What About The Cleanser? Remember the main purpose of shampoo is to cleanse the scalp. You need to have a cleanser in your shampoo otherwise your hair and scalp are not getting clean. If the cleanser is not listed as one of the first three ingredients, the shampoo is not serving its purpose and ultimately could be wasting your money—or worse, adding to a scalp problem you weren’t aware of.
The type of cleanser is also important to the health of your hair and scalp. We recommend shampooing every day, but with the right type of shampoo. That right type of shampoo has a mild cleanser designed to balance oil and hydration of the scalp, promoting a healthier environment for hair to grow in. Do you avoid shampooing every day because it makes your hair too dry? This is a sign that the shampoo you are using contains a cleanser that is too strong, creating a drying effect that can lead to other hair and scalp problems.
Know Your Scalp Before Your Shampoo
How can you find out if your shampoo and other hair care products are right for you? Don’t ignore problems like dandruff, scalp itch, oily hair, or excess shedding. Left untreated these issues can lead to hair loss and hair thinning. Stop self-diagnosing your own hair and scalp problems.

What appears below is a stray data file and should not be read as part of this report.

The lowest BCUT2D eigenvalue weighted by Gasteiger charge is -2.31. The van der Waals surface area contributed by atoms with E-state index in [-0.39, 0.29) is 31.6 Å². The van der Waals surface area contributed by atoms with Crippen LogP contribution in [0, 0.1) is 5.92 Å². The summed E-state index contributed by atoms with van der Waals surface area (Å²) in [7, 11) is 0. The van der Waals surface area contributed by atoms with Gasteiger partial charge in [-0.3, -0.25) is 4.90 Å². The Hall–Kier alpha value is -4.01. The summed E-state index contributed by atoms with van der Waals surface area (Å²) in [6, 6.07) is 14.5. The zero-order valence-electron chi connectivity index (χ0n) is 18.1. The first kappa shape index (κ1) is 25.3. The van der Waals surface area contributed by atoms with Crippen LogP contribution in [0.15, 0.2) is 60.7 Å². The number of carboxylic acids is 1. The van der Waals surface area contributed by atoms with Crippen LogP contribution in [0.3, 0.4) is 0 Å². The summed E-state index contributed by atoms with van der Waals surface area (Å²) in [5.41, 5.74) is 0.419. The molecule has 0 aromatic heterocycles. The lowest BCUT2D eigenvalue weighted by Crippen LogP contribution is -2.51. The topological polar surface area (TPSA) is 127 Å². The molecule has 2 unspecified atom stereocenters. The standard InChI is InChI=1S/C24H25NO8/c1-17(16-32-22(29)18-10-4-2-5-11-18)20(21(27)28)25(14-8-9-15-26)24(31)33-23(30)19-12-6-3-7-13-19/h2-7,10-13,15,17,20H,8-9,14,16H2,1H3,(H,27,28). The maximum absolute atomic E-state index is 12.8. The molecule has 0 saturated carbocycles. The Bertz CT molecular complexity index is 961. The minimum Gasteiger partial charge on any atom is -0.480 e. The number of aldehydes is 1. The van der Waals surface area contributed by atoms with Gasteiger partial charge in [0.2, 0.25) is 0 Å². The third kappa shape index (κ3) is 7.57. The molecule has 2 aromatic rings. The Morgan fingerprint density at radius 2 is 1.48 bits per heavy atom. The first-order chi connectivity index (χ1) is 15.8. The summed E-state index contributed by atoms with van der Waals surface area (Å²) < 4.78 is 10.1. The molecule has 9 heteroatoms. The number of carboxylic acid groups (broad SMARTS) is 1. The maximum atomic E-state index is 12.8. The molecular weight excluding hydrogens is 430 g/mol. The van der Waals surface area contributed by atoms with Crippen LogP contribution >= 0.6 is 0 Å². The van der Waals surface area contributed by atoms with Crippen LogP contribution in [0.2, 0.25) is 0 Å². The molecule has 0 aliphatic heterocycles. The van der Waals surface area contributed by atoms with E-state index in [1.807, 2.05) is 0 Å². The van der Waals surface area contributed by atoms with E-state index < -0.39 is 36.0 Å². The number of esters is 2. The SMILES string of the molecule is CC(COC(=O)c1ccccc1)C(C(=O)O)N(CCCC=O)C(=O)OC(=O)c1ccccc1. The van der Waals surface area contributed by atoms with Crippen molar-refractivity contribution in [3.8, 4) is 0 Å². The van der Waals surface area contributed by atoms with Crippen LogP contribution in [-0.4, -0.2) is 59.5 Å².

Don’t go it alone, our of trichologists can help you discover the health of your hair and scalp with their exclusive ScalpCheck. This in-depth analysis begins by looking at your current hair care and styling routine, as well as key contributing factors like diet, lifestyle, certain medications and heredity. Next, using proprietary TricoTest software, along with non-invasive, non-surgical medical appliances and three different camera magnifications, they identify the scalp’s levels of oil, hydration and pH, which all play an important role in the health of the hair and scalp. Once your ScalpCheck is complete, a customized treatment plan is created based on what’s best for your specific hair and scalp condition.
Now is a perfect time to schedule a ScalpCheck to discover the health of your hair and scalp and be sure your shampoo or scalp problem isn’t masking a bigger hair and scalp problem.
TricoGlam Home is a new, first of its kind red LED light wavelengths designed to more effectively treat hair loss and other hair and scalp problems. The TricoGlam Home is the perfect compliment to a hair and scalp treatment routine.
Laser versus LED
Until now LLLT devices have only used laser diodes that are pinpointed to one area of the scalp and hair. Although the laser diodes are effective, the introduction of the red LED diodes allows for a more dispersed and fuller coverage of the hair and scalp without sacrificing the effectiveness of the light. Ultimately providing a better LLLT solution for your hair and scalp.
The holidays are a special time of year, but the stress they can add can lead to an increase in hair shedding. Is this normal, or a sign that points to bigger problems?
The holidays are fast approaching and along with them come the joys of the season like glad tidings, great food, and time spent with family & friends. One unforeseen effect of the holiday season is the added stress that they can cause and for some individuals this can lead to stress related hair loss.